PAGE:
Visual Art

The Way You Make Me Feel

What It Is About Michelangelo and Michael Jackson

The Way You Make Me Feel

Kevin Mazur © Michael Jackson Company, LLC

ABSENCE VERSUS PRESENCE Michelangelo wallpaper at SAM; MJ making magic on death’s doorstep.

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MICHAELANGELO
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Kevin Mazur

In the 1980s, everything was so big. I was pretty small, and since it was hard to tell what size things really were, I always assumed the myth of Michael Jackson was part hype. When he later went his own way, so to speak, I easily went mine, despite the misty lavender MJ pin I'd worn on my jean jacket and kept in my jewelry box. When he died, I was sad but undisturbed. We had the recordings; we didn't need the (shell of the) man. Soon another announcement came out: a posthumous Michael Jackson movie, shot in the weeks before his death as he prepared for his final tour, called This Is It. On a talk show, the director, Kenny Ortega, explained the decision to release the unauthorized footage: "This movie is going to revive Michael Jackson's reputation forever."

At the same time, Seattle Art Museum was feverishly pitching an unauthorized, posthumous, behind-the-scenes, man-behind-the-myth art "event" of its own (This Is It was a movie "event," not a movie). The museum's home page showed a breathless Flash animation advertising a dead star: Michelangelo. The coming show—which opened October 28, 13 days before This Is It hit theaters—would reveal things about Michelangelo you never knew, things even he didn't want you to see. He famously burned his sketches, but here would be a dozen that escaped the flames. Looking at these would be the opposite of laying eyes on Michelangelo's most celebrated works—the hard, cold marbles; the paintings way, way up on that ceiling—those 16th-century equivalents of MJ's perfect, produced recordings. This was Michelangelo in rehearsal. And because this is the museum world rather than the movie world, they called it Michelangelo Public and Private: Drawings for the Sistine Chapel and Other Treasures from the Casa Buonarroti, using 16 words when three would have done. This is it.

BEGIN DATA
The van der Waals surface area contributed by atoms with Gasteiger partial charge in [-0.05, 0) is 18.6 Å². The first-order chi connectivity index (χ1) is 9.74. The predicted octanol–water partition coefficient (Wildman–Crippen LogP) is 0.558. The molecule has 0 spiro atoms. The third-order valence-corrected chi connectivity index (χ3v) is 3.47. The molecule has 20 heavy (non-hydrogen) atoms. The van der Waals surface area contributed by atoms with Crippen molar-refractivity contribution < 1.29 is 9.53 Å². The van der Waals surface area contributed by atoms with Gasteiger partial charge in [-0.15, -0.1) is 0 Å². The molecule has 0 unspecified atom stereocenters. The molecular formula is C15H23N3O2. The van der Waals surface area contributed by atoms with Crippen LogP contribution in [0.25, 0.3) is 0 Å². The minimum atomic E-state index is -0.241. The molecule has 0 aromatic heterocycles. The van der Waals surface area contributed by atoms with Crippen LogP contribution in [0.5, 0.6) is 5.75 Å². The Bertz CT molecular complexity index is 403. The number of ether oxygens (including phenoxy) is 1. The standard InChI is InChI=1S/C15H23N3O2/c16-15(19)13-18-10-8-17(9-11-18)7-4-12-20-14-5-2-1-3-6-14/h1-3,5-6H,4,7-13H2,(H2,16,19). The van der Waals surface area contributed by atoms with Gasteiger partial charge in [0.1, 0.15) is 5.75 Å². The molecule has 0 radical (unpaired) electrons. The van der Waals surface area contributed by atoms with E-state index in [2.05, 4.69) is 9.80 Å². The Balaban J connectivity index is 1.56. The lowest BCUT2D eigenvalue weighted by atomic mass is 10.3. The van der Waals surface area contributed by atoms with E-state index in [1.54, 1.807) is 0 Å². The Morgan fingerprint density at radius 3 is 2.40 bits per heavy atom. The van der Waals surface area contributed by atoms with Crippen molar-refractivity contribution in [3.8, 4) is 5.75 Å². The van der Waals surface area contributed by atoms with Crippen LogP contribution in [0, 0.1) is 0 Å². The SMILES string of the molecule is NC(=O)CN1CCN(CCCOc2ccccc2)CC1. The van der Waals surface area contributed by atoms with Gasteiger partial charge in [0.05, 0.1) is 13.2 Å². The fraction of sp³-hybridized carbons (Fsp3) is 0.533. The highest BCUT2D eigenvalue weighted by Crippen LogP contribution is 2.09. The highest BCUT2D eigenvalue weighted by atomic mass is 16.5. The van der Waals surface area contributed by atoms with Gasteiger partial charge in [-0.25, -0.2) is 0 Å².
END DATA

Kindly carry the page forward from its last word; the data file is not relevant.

Fast-forward to the week after Michelangelo Public and Private opens. A tour guide is leading a group of teenagers into the exhibition. "This is really the best part, so I like to start here," she says, stopping in a doorway and pointing. The students all follow her finger.

It directs them to a blown-up photograph of the Sistine ceiling plastered to the wall. This is glorified Sistine Chapel wallpaper. Everybody is hushed as they approach and study it. It already has a small crowd of people standing before it; the rest of the show is emptier. Somehow, in its attempt to deliver the raw stuff behind the name, Michelangelo Public and Private managed only to reinscribe that Michelangelo is and has always been (even during his life), in fact, very famous. The little drawings bring a few lovely moments, but the loveliness is drowned out by other artists' tributes and decorative objects and documentation: the giant slice of wallpaper, a 19th-century print reproduction of the Sistine ceiling mounted on the surface of a table, a miniature replica of David (with an angrier face) made in 1873 (15 replicas of which the museum had made for circulation around the city for photo opportunities). All the tour guide did was genuflect in the direction she was pointed: at the fame.

Weeks later, I went to see This Is It. This was long after the very special, limited two-week run the producers originally announced, but the movie was still playing, as though somebody had forgotten to take it away. Days before, MTV purchased the rights to play it in 2011 on regular old cable. The early manufactured scarcity of the movie "event" had already evaporated; there were only 11 of us in the theater.